Throughout magazines, the internet, and newspapers there are countless articles telling us to watch less television. The vegetating trance of the ‘Boob Tube,’ is accused of letting our minds enter a state of cruise control where minimal mental activity is necessary. From witty quotes to extended commentary, critics, educators, and scholars have bashed TV for years. The hypercritical analysis of its content and presentation has created a sophomoric truism, allowing it to be written off as a mere guilty pleasure to some, and a menace to others.
This unanalyzed platitude had led to a depravity analogous with the destructiveness of drug addictions emerged from once sacred plants. In discussing ‘Electronic Drugs,’ author Terence McKenna, likens “the addictive power of television and the transformation of values that is wrought,” to heroin (218). Often cited are the social consequences, as television severs interpersonal communications, detaching users into a static bliss of clouds and commercials. Substituting for parent, teacher, and friend, “manufactured data streams can be sanitized to ‘protect’ or impose cultural values (McKenna 219)” I assert that the problem is not inherit to television, but rather is an issue to which all media is vulnerable. By subscribing to an anti-TV position, not only are we losing the chance to derive any worth from the shafts of broadcast, but also leave all other emerging infotainment based telecommunications open to the same situation.
A definitive “No,” to television is falling to the same unanalyzed, obsessive behavior which it is criticized for. In an age where technology is ubiquitous, it is time we look at these issues carefully and intelligently. Accepting TV as the “idiot box,” has led to a learned helplessness stunting any evolution, creating a self-fulfilling critique. Communications theorists, Marshall McLuhan, asserted that the medium conveys more message than the actual content. From this position, the television’s ability to draw people around in a campfire fashion, and be mutually informed nationwide bespeaks a valuable avenue. Despite this, McLuhan controversial postulation that specific content has no effect on society is undermined by careful examination of TV programming. Television’s current state of intellectual and social depravity is a direct result of low user input and control.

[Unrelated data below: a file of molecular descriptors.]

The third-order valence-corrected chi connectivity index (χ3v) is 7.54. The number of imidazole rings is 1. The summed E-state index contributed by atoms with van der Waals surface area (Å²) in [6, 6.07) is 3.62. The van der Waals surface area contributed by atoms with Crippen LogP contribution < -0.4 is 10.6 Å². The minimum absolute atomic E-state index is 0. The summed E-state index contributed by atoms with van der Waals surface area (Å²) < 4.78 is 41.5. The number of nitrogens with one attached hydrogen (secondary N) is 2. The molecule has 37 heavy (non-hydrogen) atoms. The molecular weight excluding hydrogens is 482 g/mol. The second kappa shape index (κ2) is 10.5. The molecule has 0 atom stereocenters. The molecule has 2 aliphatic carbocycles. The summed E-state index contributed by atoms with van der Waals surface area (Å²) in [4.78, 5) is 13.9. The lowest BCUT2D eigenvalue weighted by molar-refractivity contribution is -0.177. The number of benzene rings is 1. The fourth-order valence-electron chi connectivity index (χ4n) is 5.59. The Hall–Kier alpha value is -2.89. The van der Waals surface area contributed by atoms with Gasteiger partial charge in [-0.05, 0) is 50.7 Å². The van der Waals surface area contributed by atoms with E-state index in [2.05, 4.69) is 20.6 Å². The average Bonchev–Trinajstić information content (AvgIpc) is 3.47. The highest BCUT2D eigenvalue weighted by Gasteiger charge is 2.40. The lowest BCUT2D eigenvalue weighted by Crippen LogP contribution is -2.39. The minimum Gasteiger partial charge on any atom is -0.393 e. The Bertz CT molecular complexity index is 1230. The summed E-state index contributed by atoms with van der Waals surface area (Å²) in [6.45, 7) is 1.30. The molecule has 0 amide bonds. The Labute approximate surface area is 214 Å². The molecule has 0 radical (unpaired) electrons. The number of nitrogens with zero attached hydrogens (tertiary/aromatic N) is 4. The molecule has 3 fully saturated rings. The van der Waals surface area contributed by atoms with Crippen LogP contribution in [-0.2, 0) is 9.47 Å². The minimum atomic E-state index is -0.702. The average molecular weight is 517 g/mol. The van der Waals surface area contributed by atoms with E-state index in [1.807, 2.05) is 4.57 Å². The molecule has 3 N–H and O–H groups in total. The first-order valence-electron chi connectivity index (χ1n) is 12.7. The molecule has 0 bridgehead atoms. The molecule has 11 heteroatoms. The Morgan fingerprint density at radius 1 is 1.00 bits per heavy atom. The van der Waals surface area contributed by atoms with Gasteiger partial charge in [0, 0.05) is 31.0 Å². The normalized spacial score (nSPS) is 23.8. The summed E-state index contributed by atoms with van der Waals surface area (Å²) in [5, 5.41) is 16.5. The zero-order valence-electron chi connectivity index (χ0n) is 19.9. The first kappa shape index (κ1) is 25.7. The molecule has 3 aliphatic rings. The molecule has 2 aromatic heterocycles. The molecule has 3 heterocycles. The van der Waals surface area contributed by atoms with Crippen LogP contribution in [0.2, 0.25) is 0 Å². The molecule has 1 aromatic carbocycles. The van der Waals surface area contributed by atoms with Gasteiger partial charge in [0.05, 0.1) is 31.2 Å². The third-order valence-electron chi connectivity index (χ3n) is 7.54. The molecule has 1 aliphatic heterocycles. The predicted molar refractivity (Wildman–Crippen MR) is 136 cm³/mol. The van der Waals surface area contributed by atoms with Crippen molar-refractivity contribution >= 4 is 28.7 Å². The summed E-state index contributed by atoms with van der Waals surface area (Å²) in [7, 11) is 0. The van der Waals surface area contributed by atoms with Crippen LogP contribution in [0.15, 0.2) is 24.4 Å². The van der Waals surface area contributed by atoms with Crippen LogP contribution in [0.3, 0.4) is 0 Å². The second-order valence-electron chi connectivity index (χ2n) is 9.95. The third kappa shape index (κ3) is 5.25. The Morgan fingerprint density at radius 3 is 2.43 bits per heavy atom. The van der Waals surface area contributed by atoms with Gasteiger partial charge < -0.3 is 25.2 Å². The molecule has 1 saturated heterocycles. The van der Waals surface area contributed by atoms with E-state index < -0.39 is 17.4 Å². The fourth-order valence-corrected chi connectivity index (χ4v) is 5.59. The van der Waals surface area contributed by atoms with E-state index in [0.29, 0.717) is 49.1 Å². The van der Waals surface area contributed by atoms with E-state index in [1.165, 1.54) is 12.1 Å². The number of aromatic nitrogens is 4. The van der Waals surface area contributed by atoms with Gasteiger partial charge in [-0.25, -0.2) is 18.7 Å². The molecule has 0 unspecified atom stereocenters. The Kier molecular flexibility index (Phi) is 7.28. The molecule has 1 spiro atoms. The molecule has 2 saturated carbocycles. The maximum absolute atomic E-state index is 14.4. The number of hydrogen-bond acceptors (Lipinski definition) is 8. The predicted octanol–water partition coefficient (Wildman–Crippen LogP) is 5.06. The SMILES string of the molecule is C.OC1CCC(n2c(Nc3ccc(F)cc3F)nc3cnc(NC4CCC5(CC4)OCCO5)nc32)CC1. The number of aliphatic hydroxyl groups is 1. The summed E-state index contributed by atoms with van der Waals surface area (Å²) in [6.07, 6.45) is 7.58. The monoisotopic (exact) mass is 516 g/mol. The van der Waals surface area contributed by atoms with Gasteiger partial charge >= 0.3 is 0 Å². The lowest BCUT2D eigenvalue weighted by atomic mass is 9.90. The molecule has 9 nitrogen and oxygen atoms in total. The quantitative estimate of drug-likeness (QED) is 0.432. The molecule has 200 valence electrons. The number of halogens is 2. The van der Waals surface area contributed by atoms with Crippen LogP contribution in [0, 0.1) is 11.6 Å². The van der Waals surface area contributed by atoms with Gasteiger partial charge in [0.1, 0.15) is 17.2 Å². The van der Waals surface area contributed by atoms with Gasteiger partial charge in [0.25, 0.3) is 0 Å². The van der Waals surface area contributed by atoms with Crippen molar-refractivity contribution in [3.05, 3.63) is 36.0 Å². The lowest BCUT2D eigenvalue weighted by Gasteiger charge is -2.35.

Minimally engaging, television contrasts from the internet as it is dictated by consumerism and government agenda: “Control of content, uniformity of content, repeatability of content make it inevitably a tool of coercion, brainwashing, and manipulation (McKenna 220).” The web on the other hand, although sharing an ancestry with television, has been given a chance to unfold into its current model, aiming to facilitate “creativity, information sharing, and, most notably, collaboration among users.” But yet, this is not how the internet has always been, twined to a tapestry lush for memes and rational discourse. Only with the development of the Web 2.0 trend has the expert been replaced by the amateur, and has the end-user been able to truly dictate the direction of content. And if we’re not careful, this be not may not always be the case.
Television has radiated moral depravity, idiocy and violence, with resulting distraction and obsession. Still, it would be unfair to condemn the platform in its entirety. Displays of cinema and film as captivating and culturally significant as any novel or other piece of art have permeated the air waves for years. The Star Trek series can be held as inspiration for many modern day technologies, even prompting some individuals to pursue a life of science. College classes today are held explicating The Sopranos. Further, an array of science, discovery, and technology channels are gaining increasing popularity, with fascinating programming that could spark a thirst for knowledge in anyone. (And plus, who doesn’t love Comedy Central?).
Although flipping through channels does not have the same research and discovery feel as crawling the net does, the quality and convenience of set programs certainly sets a different stage. The biggest problem with television appears to be the centralized control of data and data availability. This directly relates to the issue of net neutrality, which concerns who controls the content of the internet. If network service providers are able to control and influence the availability of content to its user, then eventually an elite centralization will occur. The problems with television are not at all inherit to television, and if net neutrality fails we will see the internet equally bedeviled.
McKenna, Terence. Food of the Gods. Bantum Books. 1992.